Since 2011, dozens of Palestinian early childhood educators have joined the Early Childhood Professional Development programme. To invigorate the role play in kindergartens (KGs) and local communities, the programme offers courses and organises workshops on education, art, science, investigation, childhood pedagogy, and self-professional development strategies.
Within the Early Childhood Professional Development programme, researchers work with educators on planning and applying educational projects in class. Participating educators then build on their experience by reflecting on, writing about, and expressing their practices through art.
The Early Childhood Professional Development programme provides a rich space for openness to new experiences. In this vein, an annual exchange component furnishes an opportunity to a number of educators to travel to the British Woodrow School, which applies the mantle of the expert technique in classes. Educators engage in planning and practical application exercises and document their experience to transmit it to their KGs and peer educators in Palestine.
In the same context, the Childhood Educators Forum has been inaugurated, providing a space to share experiences and motivate educators to work and follow up with new developments in the Childhood Programme in particular, and programmes of the A. M. Qattan Foundation (AMQF) in general.
Additionally, the Science Days Palestine (SDP) Festival allows a further opportunity for educators, contributing to their professional development at KGs and empowering them in their social contexts. For two years in a row (2016 and 2017), several KGs participated in the SDP Festival. Educators showcased science events, experiments and exhibits to students, parents, and local communities.
The programme looks for education that does not talk about, but embodies, values. Hence, children can learn through practice. Ethical standards would not be dictated to children as an abstract lesson. Also, the programme embraces a vision that derives from the belief that developing educators is an intrinsic, self-initiated process despite the fact that it starts in workshops moderated by trainers and researchers.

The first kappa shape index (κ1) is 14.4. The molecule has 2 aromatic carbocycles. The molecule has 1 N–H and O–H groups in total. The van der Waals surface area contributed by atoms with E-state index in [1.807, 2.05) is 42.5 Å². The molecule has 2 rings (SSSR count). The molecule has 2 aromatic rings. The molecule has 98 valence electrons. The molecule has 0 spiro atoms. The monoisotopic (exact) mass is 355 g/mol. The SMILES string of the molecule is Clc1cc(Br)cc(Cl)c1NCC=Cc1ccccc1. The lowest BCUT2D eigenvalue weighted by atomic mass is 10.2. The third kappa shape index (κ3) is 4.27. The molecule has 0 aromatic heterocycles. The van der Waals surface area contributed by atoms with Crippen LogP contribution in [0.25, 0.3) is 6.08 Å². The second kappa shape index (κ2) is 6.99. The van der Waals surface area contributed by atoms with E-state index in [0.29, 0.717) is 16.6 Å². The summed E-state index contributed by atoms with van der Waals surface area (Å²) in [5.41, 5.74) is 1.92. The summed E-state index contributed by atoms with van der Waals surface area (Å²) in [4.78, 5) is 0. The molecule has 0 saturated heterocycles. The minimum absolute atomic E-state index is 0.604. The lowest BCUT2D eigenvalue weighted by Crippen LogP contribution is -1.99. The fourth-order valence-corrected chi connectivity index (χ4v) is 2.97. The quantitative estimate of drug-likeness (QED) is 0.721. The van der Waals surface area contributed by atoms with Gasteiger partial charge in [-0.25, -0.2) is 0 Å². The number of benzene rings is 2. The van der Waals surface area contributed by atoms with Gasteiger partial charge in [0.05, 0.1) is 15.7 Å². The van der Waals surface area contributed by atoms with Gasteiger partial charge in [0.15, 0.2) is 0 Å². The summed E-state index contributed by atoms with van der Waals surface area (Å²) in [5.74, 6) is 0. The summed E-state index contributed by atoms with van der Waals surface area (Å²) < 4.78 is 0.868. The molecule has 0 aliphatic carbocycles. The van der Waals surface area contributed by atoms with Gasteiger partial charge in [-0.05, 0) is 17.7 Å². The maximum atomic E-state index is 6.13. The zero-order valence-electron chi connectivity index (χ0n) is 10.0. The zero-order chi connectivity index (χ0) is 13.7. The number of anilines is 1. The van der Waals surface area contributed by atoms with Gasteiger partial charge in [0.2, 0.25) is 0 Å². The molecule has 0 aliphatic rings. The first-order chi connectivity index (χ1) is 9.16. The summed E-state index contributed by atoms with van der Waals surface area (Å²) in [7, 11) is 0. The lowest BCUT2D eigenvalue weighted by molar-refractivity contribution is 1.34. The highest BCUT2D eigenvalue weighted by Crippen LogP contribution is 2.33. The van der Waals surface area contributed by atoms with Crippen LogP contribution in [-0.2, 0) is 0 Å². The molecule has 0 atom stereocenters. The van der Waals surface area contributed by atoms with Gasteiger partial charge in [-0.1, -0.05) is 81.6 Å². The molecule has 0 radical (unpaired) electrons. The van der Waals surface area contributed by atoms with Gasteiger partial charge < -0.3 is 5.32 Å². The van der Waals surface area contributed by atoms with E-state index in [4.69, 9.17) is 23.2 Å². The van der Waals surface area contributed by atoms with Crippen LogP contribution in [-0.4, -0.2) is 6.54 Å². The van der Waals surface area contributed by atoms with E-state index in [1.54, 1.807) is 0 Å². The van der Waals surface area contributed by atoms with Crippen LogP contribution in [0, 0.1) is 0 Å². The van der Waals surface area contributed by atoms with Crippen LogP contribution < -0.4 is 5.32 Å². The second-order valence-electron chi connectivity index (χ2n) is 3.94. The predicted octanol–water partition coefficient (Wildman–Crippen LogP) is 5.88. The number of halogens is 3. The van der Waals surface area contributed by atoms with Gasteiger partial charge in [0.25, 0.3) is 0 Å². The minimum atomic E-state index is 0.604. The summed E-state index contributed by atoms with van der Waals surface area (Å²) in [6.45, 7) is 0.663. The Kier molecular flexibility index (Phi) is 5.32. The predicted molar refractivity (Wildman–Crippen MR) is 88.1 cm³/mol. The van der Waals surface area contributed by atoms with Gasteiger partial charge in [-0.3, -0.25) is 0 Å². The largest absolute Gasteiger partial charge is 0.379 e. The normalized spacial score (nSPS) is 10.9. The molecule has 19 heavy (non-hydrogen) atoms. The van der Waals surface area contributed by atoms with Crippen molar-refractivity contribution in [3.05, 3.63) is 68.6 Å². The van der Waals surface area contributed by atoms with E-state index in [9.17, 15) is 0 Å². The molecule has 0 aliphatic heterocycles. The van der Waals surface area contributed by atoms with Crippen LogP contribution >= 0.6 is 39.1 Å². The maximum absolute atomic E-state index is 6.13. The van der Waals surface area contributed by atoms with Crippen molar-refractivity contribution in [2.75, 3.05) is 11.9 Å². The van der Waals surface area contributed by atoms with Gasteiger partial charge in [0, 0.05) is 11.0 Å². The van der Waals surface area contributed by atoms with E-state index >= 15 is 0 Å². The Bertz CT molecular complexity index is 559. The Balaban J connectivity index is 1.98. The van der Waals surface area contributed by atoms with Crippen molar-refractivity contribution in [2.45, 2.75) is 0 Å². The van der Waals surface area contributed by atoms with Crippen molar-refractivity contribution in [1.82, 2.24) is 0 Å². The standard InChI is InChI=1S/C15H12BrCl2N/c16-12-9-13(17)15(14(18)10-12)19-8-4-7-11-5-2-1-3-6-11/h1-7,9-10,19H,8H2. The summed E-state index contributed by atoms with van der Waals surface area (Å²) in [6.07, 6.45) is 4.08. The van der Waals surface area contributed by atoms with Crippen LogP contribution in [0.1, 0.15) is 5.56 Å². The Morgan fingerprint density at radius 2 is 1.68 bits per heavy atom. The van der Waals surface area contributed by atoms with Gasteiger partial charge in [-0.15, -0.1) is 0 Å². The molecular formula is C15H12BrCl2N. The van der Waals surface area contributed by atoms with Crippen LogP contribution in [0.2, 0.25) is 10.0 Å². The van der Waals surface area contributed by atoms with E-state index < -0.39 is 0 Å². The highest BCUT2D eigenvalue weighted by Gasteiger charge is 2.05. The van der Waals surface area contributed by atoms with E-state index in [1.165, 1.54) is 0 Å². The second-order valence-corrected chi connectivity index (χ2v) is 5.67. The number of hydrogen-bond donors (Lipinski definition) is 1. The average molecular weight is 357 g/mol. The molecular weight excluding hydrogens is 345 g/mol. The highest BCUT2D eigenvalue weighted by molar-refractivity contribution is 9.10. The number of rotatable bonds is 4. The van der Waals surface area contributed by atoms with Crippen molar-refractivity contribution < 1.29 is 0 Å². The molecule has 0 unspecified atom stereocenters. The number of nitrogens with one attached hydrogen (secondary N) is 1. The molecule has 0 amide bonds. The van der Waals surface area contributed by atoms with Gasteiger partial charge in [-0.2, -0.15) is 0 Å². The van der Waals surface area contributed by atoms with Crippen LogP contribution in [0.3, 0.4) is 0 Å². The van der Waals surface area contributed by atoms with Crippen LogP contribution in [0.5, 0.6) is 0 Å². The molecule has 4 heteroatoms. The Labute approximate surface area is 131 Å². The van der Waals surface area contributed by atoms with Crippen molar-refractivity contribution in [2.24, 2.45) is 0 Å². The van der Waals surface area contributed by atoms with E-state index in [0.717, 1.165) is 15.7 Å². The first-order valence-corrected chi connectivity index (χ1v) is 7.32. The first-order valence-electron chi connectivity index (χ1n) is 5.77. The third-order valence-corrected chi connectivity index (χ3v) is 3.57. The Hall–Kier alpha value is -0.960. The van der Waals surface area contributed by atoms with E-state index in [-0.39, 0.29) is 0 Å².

Project-based Learning (Project Pedagogy) seeks to promote and students’ participation in their communities, either at school or in the public space. To do so, educational projects are implemented at schools with a view to reproducing knowledge from the students’ perspective.
In the context of their participation in the Project-based Learning programme, project themes which work on range from social science, biology, physics, mathematics, and English language.
Since 2011, a teacher and her students at the Yabrud School started their project on fossils, conducted research on the project theme, collected fossils, and made miniatures of these fossils. Now, in 2018, the teacher and students are developing a clear vision and mission for an interactive fossils museum in the village. In addition to creating a logo, they are compiling a plan to run the museum. Thanks to engaging mothers, younger students, village residents and local artists, the teacher and students have found and refurbished a proper building to accommodate the museum.
In 2017, work in the Gaza Strip focused on seven evolving projects. For example, in the Women and Science project, a group of female students looked out for successful stories of women from around the world and asked a sample about the most influential figure. Students found out that the majority of respondents chose a non-Arab figure. Therefore, students shifted their approach to introducing people to successful Palestinian women in the field of science. Accordingly, a new phase of the project has been launched.